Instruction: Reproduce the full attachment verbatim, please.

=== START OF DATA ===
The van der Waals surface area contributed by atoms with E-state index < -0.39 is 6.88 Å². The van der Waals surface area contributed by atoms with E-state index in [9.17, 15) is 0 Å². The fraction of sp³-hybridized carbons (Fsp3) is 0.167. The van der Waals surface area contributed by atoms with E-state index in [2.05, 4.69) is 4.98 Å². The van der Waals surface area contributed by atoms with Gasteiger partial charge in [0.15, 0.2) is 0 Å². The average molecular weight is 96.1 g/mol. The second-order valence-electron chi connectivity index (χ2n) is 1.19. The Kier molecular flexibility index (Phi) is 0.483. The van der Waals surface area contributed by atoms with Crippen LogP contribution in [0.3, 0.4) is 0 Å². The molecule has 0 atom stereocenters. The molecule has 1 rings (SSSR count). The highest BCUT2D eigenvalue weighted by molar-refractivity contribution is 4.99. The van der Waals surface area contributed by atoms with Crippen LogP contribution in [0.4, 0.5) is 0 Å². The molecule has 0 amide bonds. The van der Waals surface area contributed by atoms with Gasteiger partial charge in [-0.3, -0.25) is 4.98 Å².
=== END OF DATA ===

The van der Waals surface area contributed by atoms with E-state index < -0.39 is 6.88 Å². The van der Waals surface area contributed by atoms with E-state index in [9.17, 15) is 0 Å². The fraction of sp³-hybridized carbons (Fsp3) is 0.167. The van der Waals surface area contributed by atoms with E-state index in [2.05, 4.69) is 4.98 Å². The van der Waals surface area contributed by atoms with Gasteiger partial charge in [0.15, 0.2) is 0 Å². The average molecular weight is 96.1 g/mol. The second-order valence-electron chi connectivity index (χ2n) is 1.19. The Kier molecular flexibility index (Phi) is 0.483. The van der Waals surface area contributed by atoms with Crippen LogP contribution in [0.3, 0.4) is 0 Å². The molecule has 0 atom stereocenters. The molecule has 1 rings (SSSR count). The highest BCUT2D eigenvalue weighted by molar-refractivity contribution is 4.99. The van der Waals surface area contributed by atoms with Crippen LogP contribution in [0.4, 0.5) is 0 Å². The molecule has 0 amide bonds. The van der Waals surface area contributed by atoms with Gasteiger partial charge in [-0.3, -0.25) is 4.98 Å².